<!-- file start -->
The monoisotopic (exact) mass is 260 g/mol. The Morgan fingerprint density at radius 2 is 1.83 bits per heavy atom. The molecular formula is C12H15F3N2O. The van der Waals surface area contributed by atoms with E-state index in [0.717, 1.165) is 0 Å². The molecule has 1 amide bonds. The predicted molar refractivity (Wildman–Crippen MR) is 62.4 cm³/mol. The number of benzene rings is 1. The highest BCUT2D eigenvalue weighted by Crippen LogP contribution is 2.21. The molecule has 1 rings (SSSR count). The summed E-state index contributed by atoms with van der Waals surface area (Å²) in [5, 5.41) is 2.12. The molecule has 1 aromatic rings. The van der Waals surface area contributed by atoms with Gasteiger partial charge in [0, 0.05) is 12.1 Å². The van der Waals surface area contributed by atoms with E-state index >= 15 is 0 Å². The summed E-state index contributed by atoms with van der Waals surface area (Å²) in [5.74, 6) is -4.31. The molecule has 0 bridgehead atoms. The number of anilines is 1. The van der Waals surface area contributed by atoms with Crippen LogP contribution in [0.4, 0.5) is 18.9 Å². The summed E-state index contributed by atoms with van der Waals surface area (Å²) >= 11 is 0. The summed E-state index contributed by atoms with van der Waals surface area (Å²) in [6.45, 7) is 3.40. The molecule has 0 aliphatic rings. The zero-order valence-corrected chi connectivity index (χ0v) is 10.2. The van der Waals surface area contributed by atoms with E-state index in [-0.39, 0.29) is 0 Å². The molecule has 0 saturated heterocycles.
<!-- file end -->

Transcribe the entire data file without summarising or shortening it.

The monoisotopic (exact) mass is 260 g/mol. The Morgan fingerprint density at radius 2 is 1.83 bits per heavy atom. The molecular formula is C12H15F3N2O. The van der Waals surface area contributed by atoms with E-state index in [0.717, 1.165) is 0 Å². The molecule has 1 amide bonds. The predicted molar refractivity (Wildman–Crippen MR) is 62.4 cm³/mol. The number of benzene rings is 1. The highest BCUT2D eigenvalue weighted by Crippen LogP contribution is 2.21. The molecule has 1 rings (SSSR count). The summed E-state index contributed by atoms with van der Waals surface area (Å²) in [5, 5.41) is 2.12. The molecule has 1 aromatic rings. The van der Waals surface area contributed by atoms with Gasteiger partial charge in [0, 0.05) is 12.1 Å². The van der Waals surface area contributed by atoms with E-state index >= 15 is 0 Å². The summed E-state index contributed by atoms with van der Waals surface area (Å²) in [5.74, 6) is -4.31. The molecule has 0 bridgehead atoms. The number of anilines is 1. The van der Waals surface area contributed by atoms with Crippen LogP contribution in [0.4, 0.5) is 18.9 Å². The summed E-state index contributed by atoms with van der Waals surface area (Å²) >= 11 is 0. The summed E-state index contributed by atoms with van der Waals surface area (Å²) in [6.45, 7) is 3.40. The molecule has 0 aliphatic rings. The zero-order valence-corrected chi connectivity index (χ0v) is 10.2. The van der Waals surface area contributed by atoms with E-state index in [-0.39, 0.29) is 0 Å². The molecule has 0 saturated heterocycles.